Once the male Purse-Web Spider enters the burrow of a receptive female here it will remain for the rest of its days. The male dies shortly after mating, usually at the age of 4 years old. The male does not even live long enough to see its offspring hatch. The female and her offspring will feed on the dead body of the male, although they play no part in his demise. The female lives for around 8 years in total. 

When mating occurs in autumn the female egg-sacs will not hatch until the following summer. Juvenile specimens usually continue to live with their mother in her burrow for close to a year. After this they can be found above ground as they disperse from their mother's burrow and head out looking for suitable habitat to build burrows of their own. The spiderlings may not always immediately build a burrow of their own but may spend the first stage of their independent life living above ground for a while. On heathland sites in Surrey groups of tiny Purse-web Spiders have been photographed building a communal silk rigging in heather, before dispersing.  LINK

It is believed that the Purse-web Spider hibernates at the bottom of its burrow during the colder months of November through to February. 

Even in the depths of its burrow the Purse-web Spider has one enemy, the Spider-Hunting Wasp, Aporus unicolor, which specializes in preying on Atypus affinis, and hunts the spider in its own burrow. Once located the wasp uses its sting to paralyse the spider before injecting it with its own eggs. The wasp larvae will hatch and feed on the paralysed spider. Due to the rarity of the Purse-web Spider this wasp is also a nationally scarce species. On heathland sites the Purse-web Spider often builds its burrow at the sloping edge of pathways, or bare patches of sand, under overhanging heather.

There there are 3 species of Atypus found in Europe, Atypus piceusAtypus muralis, and Atypus affinis. There is some speculation though that Atypus piceus could just be the result of hybridisation between Atypus affinis and Atypus muralis. Atypus affinis is the only Atypus sp. found in the UK.


LINK 1    LINK 2    LINK 3    LINK 4    LINK 5    LINK 6    LINK 7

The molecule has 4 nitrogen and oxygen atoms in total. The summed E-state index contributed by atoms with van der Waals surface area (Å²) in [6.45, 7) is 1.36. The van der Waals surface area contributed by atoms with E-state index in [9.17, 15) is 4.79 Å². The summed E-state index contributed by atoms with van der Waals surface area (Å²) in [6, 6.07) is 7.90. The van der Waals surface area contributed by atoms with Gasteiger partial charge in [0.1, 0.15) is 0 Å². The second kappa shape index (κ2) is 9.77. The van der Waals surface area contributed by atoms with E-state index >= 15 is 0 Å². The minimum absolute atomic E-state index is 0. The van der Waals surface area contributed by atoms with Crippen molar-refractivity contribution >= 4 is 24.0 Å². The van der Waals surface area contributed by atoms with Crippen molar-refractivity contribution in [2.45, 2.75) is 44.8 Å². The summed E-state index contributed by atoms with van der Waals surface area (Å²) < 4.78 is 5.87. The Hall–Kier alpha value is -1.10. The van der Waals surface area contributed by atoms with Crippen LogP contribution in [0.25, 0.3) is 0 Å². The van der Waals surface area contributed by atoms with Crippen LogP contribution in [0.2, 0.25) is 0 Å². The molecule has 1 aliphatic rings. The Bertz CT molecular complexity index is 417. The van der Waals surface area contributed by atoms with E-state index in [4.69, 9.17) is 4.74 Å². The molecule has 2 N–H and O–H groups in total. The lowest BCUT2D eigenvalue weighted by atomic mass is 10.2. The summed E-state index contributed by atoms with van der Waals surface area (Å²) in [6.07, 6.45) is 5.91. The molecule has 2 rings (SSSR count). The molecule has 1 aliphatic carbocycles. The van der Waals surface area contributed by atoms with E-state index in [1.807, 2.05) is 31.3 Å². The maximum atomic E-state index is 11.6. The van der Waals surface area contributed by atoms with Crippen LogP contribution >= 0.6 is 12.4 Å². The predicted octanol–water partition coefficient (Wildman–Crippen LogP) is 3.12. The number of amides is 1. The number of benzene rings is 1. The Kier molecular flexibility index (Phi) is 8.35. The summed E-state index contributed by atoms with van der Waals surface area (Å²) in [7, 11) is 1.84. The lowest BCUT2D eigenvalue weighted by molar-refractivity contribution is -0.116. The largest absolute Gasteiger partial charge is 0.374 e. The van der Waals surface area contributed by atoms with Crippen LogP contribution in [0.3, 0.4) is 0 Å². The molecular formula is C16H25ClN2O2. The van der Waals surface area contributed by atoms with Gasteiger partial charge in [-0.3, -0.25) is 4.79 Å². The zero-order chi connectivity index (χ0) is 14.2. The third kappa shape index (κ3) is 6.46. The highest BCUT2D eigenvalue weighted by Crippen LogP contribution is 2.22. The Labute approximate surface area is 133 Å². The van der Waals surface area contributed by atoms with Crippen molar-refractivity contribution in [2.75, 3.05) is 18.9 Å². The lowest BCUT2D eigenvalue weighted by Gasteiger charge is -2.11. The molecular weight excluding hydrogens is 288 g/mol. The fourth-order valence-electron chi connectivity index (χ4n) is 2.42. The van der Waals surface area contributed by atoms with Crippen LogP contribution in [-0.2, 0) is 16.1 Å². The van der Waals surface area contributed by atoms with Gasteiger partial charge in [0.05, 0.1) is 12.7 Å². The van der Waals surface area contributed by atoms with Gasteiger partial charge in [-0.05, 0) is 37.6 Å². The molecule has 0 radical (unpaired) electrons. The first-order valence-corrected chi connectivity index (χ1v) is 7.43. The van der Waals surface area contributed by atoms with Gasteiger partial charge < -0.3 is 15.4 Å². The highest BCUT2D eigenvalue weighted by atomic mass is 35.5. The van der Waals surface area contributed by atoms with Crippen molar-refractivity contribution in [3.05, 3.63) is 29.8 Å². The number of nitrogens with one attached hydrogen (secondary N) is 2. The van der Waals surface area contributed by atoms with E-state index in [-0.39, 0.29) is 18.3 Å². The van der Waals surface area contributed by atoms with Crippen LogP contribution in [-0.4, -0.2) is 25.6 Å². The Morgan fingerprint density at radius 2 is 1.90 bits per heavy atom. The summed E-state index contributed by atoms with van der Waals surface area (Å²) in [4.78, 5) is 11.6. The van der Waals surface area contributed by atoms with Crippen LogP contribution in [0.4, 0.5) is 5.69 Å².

14mm female Purse-web Spider, on Surrey heathland, 1st October 2022







14mm female Purse-web Spider, on Surrey heathland, 1st October 2022

Whilst this most might look aggressive the spider is merely putting on a threat display as a warning not to be messed with. As I laid on the forest floor photographing this Purse-Web Spider I tickled its chelicerae with a blade of grass to encourage it to show its fangs. Once the fangs were reared up as a warning the spider held this pose for about 10 minutes without making any attempt to strike. As with many other mygalomorphs the Purse-Web Spider has flashes of red colouration beneath its chelicerae that add to the dramatic effect of the pose and serve to intimidate any potential attackers. 



14mm female Purse-web Spider, on Surrey heathland, 1st October 2022







14mm female Purse-web Spider, on Surrey heathland, 1st October 2022







14mm female Purse-web Spider, on Surrey heathland, 1st October 2022







14mm female Purse-web Spider, on Surrey heathland, 1st October 2022







14mm female Purse-web Spider, on Surrey heathland, 1st October 2022







14mm female Purse-web Spider, on Surrey heathland, 1st October 2022







14mm female Purse-web Spider, on Surrey heathland, 1st October 2022







14mm female Purse-web Spider, on Surrey heathland, 1st October 2022







14mm female Purse-web Spider, on Surrey heathland, 1st October 2022







14mm female Purse-web Spider, on Surrey heathland, 1st October 2022







14mm female Purse-web Spider, on Surrey heathland, 1st October 2022







14mm female Purse-web Spider, on Surrey heathland, 1st October 2022







14mm female Purse-web Spider, on Surrey heathland, 1st October 2022







14mm female Purse-web Spider, on Surrey heathland, 1st October 2022







24cm extracted Purse-web, on Surrey heathland, 1st October 2022

The image above is the full sock-web of the Purse-Web Spider after it had been extracted from the loose sandy soil of a path-side bank at a Surrey heathland site.






Purse-web Spider, illustration by Jason Steel